Time moves quickly in boxing with the career of fighters flying by. One minute boxers are at the top of their sport, fighting in front of big crowds, earning big money, and winning big fights. In the blink of an eye, it’s all over. Boxing fans are guilty of moving on, sometimes just a little too quickly. The gladiator that was once a star becomes just another face in the crowd.
One fighter – and fight – stuck in our minds and on the 11-year anniversary, we thought it was worth revisiting the thriller that was Martin Lindsay v John Simpson. The biggest and best known fight of 2010? Not even close, but for lovers of UK and Irish boxing this was one bout that took some forgetting. Two throwback fighters putting it all on the line for the beautiful Lonsdale title. Two men fighting not only for glory but for some much needed cash just a few weeks before Christmas.
The fight had it all – drama, excitement, a tight scorecard, and the kind of big fight upset fans love. Lindsay v Simpson won’t be talked about often in the mainstream media, boxing has moved on from then. Let’s roll back the years.
Lindsay held an unbeaten record
Martin Lindsay entered the 18th bout of his professional career with a stunning 17-0-0 unbeaten record. The man from Belfast was tearing through the featherweight division and there looked to be no stopping him. He had already beaten Paul Appleby inside six rounds and Derry Mathews in nine. He was destined for bigger and better things.
All Lindsay had to do was beat Scotland’s Simpson in the kind of impressive style that was expected of him, and he would be fast-tracked to major honours. There was no telling how far he could go; European, world title level? Mac Man had the sport in the palm of his hands. Bettors checking out the Livescore bet review knew he was available at short odds to win, priced like losing wasn’t an option. Many believed it wasn’t possible.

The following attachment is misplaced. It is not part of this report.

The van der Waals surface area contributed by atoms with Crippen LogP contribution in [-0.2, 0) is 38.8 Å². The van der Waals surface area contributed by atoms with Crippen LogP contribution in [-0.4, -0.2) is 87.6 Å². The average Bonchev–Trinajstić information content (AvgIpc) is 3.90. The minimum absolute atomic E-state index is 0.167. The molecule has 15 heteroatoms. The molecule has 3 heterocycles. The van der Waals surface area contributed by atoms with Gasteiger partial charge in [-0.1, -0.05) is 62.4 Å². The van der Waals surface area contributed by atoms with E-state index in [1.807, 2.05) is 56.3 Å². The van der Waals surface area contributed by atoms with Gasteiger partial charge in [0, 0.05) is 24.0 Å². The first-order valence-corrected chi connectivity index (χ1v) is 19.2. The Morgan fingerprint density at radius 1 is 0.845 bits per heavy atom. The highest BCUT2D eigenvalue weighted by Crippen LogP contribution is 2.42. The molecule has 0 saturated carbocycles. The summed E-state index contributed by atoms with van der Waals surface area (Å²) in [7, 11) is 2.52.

Simpson was no soft touch
Team Lindsay knew Simpson was no soft touch. The Greenock man was as tough as nails and a former British champion himself. He had come up the hard way, fighting away from home, defending his titles from the away corner and he had sprung the odd surprise or two along the way. Simpson was an unpredictable sort, both inside and outside of the ropes, often taking his prize money and disappearing for weeks on end, enjoying the high life. His love for a party was an open secret in boxing but he was notoriously difficult to stop.
He was Clyde-build, forged from the steel of the bleak shipbuilding town he calls home. And he proved it that night at the Kings Hall in Belfast, silencing an arena that was packed to the rafters with Lindsay supporters. The visiting fighter had been written off by all, a rank outsider with the bookies, but did he listen? John Simpson never paid much attention to the expectations of others. He was a fighter that didn’t do things by the book. He did it his way.
Scotsman upsets the odds
John Simpson’s career is littered with painful results. The judges often went against him when it looked obvious the fighting man deserved victory. He was also responsible for a few shock results, beating Andy Morris, Ryan Barrett, Paul Appleby, Paul Truscott, and the feared Mongolian warrior Choi Tseveenpurev. He added the scalp of Martin Lindsay to his belt that evening.
With both men evenly matched after the opening few rounds, Simpson found another gear. He set an explosive pace, constantly working his opponent back and hurting him to the body. The crowd were shocked but few inside the arena, including Lindsay, could grudge the all-action John Simpson his unanimous points decision. Where is John Simpson now? It’s rather fitting the former British champion works in the shipbuilding trade, an industry of hard working men putting their bodies on the line daily